Monday, December 19, 2016

Questions America Wants Answered: "Could We Build a Real-Life Death Star?"

One of the most infamous weapons in science-fiction movie history is the Death Star, a moon-size planet destroyer from the "Star Wars" universe. In the upcoming movie "Rogue One: A Star Wars Story," a band of renegades tries to steal the plans for the Death Star from the evil Empire, in order to ultimately destroy the spherical death machine.

Does the Death Star lie completely in the realm of fiction, or could such a thing ever be constructed in real life? In 2012, more than 25,000 people signed a petition asking the U.S. government to construct its own Death Star. The White House (as it is bound to do when petitions receive a certain number of signatures) considered the application and penned a discouraging but tongue-in-cheek response — among the concerns cited in the rejection letter were the cost of such a project, and the fact that a single, small spacecraft was apparently enough to destroy it (a significant flaw for such a massive project).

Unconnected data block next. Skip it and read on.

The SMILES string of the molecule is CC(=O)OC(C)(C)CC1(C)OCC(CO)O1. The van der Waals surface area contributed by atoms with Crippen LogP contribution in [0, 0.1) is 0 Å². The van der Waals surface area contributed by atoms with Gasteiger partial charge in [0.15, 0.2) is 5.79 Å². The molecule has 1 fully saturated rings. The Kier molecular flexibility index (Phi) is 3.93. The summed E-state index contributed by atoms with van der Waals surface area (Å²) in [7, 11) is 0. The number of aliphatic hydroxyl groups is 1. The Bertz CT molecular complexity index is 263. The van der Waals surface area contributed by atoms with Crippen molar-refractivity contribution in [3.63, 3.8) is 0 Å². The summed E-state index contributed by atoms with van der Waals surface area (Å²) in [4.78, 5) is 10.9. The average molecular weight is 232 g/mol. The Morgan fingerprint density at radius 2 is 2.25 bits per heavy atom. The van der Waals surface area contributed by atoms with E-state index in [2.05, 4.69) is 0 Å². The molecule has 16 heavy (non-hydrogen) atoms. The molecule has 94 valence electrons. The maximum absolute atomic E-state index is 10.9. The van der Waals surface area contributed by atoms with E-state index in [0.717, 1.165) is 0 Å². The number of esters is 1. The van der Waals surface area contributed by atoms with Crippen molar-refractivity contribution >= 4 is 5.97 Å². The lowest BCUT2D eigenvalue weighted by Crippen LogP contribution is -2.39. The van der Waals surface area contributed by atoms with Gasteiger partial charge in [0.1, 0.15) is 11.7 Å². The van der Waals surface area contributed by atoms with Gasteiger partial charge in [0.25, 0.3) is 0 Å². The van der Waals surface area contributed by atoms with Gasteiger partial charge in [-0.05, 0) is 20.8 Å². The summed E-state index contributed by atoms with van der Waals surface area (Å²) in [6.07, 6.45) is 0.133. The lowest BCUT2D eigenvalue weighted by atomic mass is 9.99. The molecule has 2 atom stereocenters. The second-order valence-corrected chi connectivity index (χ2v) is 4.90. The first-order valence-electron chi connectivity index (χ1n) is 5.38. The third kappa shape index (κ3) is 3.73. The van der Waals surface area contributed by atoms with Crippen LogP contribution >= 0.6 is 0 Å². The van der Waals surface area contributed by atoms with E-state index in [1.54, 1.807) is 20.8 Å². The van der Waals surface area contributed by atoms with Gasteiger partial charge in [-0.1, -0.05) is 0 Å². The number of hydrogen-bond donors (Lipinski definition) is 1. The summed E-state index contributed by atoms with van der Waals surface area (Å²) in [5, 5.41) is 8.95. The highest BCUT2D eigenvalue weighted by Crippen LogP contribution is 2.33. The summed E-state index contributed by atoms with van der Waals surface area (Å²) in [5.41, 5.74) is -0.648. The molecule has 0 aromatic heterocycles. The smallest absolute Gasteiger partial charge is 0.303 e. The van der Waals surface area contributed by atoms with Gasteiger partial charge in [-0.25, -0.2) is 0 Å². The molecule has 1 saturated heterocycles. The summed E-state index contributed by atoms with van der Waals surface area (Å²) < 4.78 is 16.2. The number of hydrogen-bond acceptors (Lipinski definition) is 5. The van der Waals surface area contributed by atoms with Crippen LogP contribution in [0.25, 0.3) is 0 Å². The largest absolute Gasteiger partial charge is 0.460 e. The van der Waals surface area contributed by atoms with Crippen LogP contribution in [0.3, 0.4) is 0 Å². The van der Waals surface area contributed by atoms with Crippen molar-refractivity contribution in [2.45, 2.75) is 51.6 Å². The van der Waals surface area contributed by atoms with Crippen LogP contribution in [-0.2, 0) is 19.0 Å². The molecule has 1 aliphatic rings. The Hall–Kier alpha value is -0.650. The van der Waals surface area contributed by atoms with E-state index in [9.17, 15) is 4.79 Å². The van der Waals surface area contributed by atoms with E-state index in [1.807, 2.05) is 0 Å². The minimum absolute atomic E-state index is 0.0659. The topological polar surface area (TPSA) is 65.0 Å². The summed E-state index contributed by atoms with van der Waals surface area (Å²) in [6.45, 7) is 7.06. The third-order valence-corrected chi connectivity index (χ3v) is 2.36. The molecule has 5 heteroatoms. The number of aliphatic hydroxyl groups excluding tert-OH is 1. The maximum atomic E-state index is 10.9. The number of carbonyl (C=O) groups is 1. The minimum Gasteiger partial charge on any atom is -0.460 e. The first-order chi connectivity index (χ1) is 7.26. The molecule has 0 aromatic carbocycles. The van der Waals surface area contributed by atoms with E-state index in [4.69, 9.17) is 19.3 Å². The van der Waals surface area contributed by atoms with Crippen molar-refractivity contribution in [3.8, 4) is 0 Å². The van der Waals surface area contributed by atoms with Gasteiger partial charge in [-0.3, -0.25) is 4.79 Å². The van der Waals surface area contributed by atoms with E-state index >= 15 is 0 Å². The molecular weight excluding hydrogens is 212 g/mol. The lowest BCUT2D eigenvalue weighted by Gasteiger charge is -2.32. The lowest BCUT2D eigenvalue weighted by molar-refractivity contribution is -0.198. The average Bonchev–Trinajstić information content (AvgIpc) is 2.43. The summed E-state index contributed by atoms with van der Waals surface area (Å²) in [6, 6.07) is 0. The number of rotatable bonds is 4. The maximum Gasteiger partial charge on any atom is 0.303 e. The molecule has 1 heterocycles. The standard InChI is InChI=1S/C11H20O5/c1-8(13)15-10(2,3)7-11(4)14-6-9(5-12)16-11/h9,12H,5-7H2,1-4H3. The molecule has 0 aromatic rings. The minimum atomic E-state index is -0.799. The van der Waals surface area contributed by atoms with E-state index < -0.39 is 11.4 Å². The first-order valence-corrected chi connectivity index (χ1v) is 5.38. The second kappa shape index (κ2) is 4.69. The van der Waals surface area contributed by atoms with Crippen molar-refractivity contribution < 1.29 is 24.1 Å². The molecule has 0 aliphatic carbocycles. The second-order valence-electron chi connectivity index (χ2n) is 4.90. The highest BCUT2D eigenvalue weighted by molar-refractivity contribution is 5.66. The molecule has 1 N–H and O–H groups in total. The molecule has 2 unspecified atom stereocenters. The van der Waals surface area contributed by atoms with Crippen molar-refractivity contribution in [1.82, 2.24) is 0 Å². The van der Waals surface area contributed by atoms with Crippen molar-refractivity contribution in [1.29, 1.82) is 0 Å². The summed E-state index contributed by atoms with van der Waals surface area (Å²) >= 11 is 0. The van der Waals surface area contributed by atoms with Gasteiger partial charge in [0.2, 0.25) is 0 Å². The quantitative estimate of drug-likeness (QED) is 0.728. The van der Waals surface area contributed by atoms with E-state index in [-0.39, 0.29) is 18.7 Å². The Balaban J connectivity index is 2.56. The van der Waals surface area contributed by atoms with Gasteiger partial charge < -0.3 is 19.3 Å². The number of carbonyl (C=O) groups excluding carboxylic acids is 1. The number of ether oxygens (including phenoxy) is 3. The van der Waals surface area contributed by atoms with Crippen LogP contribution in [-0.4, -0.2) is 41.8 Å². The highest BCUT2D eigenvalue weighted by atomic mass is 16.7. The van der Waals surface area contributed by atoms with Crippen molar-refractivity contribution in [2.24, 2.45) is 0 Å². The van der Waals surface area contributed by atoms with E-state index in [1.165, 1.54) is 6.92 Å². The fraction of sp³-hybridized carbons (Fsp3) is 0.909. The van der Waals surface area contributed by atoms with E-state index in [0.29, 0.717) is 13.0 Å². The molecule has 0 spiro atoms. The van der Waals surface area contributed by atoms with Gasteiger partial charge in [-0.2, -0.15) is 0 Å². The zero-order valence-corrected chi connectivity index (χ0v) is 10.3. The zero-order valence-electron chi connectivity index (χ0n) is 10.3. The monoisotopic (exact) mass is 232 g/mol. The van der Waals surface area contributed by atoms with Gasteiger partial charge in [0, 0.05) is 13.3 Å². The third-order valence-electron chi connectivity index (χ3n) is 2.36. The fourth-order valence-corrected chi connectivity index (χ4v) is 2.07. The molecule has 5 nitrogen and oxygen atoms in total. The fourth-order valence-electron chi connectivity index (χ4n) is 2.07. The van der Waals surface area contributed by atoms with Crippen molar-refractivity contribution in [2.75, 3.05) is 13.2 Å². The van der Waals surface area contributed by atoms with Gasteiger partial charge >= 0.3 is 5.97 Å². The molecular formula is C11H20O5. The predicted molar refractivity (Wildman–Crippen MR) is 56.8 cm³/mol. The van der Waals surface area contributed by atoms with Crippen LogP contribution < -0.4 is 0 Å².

But it turns out that the biggest obstacles aren't just money or rebel spacecraft, but physics. Here are some opinions from experts consulted on why it would or would not be possible to build a real Death Star. [Rogue One: A Star Wars Story in Pictures]

If constructing the International Space Station was hard, the Death Star's complications dwarf that. Pyle says estimates indicate it would take 830,000 years of Earth's current steel output to create enough metal for the hull of the superstructure alone.

Oct. 2013 
"Why we should actually build the Death Star"
No mention of  "The Theory of Interstellar Trade" (Krugman 1978) which work led to the Nobel prize winning New Trade Theory and New Economic Geography but not to New Keynesianism.
Further, TTIT was the precursor to Krugman's more important Alien Invasion Hypothesis.

The writer, John Aziz, is usually on top of these things.

From The Week's Idea Factory:...